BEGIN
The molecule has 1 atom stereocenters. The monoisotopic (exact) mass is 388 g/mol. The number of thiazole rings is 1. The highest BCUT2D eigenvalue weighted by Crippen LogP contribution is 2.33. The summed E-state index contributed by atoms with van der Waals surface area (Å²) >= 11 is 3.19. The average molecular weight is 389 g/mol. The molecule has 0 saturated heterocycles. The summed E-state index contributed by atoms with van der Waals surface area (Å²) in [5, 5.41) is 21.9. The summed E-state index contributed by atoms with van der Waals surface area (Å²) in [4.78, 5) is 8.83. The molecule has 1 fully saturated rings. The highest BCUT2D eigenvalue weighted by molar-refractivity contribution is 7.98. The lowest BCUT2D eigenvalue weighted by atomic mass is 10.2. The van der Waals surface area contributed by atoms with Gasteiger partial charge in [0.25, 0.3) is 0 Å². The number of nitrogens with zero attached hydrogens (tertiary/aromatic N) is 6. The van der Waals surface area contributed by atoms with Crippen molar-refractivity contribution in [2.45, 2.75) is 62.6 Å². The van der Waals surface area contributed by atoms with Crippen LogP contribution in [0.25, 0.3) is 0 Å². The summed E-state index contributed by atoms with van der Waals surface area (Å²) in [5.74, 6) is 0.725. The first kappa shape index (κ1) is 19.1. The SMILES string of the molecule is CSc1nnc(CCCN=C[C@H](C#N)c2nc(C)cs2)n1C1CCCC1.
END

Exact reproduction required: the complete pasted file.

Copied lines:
The molecule has 1 atom stereocenters. The monoisotopic (exact) mass is 388 g/mol. The number of thiazole rings is 1. The highest BCUT2D eigenvalue weighted by Crippen LogP contribution is 2.33. The summed E-state index contributed by atoms with van der Waals surface area (Å²) >= 11 is 3.19. The average molecular weight is 389 g/mol. The molecule has 0 saturated heterocycles. The summed E-state index contributed by atoms with van der Waals surface area (Å²) in [5, 5.41) is 21.9. The summed E-state index contributed by atoms with van der Waals surface area (Å²) in [4.78, 5) is 8.83. The molecule has 1 fully saturated rings. The highest BCUT2D eigenvalue weighted by molar-refractivity contribution is 7.98. The lowest BCUT2D eigenvalue weighted by atomic mass is 10.2. The van der Waals surface area contributed by atoms with Gasteiger partial charge in [0.25, 0.3) is 0 Å². The number of nitrogens with zero attached hydrogens (tertiary/aromatic N) is 6. The van der Waals surface area contributed by atoms with Crippen molar-refractivity contribution in [2.45, 2.75) is 62.6 Å². The van der Waals surface area contributed by atoms with Crippen LogP contribution in [0.25, 0.3) is 0 Å². The summed E-state index contributed by atoms with van der Waals surface area (Å²) in [5.74, 6) is 0.725. The first kappa shape index (κ1) is 19.1. The SMILES string of the molecule is CSc1nnc(CCCN=C[C@H](C#N)c2nc(C)cs2)n1C1CCCC1.